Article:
Garofano Rosso is an instrumental album. Now, why would a band with such a prominent singer as Banco del Mutuo Soccorso record an instrumental album? Because behind Francesco Di Giacomo's voice one finds strong instrumental compositional skills. And so the band was asked to write and record a soundtrack for the movie Garofano Rosso. (Keyboardists Vittorio and Gianni Nocenzi would later write a handful of other soundtracks, both together and separately.) But the album is not the actual soundtrack; two tracks, "Zobeida" and "Funerale," don't appear in the final cut, and the band fiddled with the track order to make things more interesting. Therefore, Garofano Rosso stands as a good album on its own, not as exciting as Darwin! or Io Sono Nato Libero, and not as impressive (or pompous) as Banco's other instrumental LP Di Terra, but still an honest effort. The main theme found in the title track appears in a few more places, bringing unity to the work. "Giugno 1924" and "Suggestioni di un Ritorno in Campagna" deserve to find their way in a Banco anthology, while "Esterno Notte (Casa di Giovanni)" makes a pretty waltz. The movie's subject was the rise of fascism in post-World War I Italy, but paradoxically the music remains rather calm and pastoral. That and the shortness of the pieces can be disorienting at first for the listener accustomed to the band's more usual prog rock sound. Those fond of Di Giacomo's talent will have the impression something is missing.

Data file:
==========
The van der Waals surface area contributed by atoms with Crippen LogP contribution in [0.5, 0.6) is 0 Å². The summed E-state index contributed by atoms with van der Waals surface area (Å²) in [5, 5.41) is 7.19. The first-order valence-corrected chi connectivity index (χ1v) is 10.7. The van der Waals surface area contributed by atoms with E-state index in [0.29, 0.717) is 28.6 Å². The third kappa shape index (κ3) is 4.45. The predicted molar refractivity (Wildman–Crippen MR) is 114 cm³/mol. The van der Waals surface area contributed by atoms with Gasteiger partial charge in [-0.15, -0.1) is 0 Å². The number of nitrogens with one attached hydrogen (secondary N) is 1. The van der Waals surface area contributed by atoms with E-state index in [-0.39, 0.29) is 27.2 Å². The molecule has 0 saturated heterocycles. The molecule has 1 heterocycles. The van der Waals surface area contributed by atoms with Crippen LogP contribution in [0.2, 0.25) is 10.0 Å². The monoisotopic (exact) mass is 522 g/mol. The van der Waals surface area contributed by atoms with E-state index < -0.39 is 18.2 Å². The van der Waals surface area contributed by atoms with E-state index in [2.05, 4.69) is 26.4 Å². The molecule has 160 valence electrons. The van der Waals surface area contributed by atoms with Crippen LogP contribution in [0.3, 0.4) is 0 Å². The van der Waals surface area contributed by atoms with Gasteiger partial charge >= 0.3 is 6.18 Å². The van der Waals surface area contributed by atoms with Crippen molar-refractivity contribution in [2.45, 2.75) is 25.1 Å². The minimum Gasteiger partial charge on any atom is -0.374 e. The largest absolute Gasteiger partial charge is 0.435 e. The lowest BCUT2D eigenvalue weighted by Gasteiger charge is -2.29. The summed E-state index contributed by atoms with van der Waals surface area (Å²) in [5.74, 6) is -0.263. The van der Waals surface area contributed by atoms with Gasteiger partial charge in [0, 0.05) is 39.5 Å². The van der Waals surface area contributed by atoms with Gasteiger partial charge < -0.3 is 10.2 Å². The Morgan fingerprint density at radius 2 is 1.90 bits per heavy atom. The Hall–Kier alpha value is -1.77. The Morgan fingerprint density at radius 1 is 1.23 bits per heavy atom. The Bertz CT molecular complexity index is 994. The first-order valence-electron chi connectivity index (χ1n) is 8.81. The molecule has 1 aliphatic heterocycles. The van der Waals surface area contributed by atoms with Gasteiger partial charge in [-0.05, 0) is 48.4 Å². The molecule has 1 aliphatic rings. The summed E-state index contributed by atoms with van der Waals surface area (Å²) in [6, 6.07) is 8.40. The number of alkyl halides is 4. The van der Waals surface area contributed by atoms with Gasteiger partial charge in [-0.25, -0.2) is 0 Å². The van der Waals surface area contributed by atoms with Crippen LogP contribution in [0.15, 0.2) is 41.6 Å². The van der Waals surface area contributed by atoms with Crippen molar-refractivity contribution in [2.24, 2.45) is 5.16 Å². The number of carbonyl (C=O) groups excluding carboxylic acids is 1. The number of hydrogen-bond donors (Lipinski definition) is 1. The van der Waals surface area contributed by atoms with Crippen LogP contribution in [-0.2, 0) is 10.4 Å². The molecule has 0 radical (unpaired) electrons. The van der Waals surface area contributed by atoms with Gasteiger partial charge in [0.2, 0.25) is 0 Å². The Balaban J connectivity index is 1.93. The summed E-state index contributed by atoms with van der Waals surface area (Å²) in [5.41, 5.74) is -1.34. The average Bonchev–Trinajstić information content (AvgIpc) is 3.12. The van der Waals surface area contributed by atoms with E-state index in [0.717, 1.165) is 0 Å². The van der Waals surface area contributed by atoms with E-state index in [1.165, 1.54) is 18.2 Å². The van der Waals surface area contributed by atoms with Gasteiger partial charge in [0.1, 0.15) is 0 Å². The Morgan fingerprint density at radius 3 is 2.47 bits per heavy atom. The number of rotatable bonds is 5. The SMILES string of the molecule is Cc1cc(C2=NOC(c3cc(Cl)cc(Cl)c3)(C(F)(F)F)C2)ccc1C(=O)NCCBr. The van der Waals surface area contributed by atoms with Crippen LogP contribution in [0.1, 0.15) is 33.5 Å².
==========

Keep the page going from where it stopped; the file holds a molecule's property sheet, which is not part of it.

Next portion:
AllMusic Review by François Couture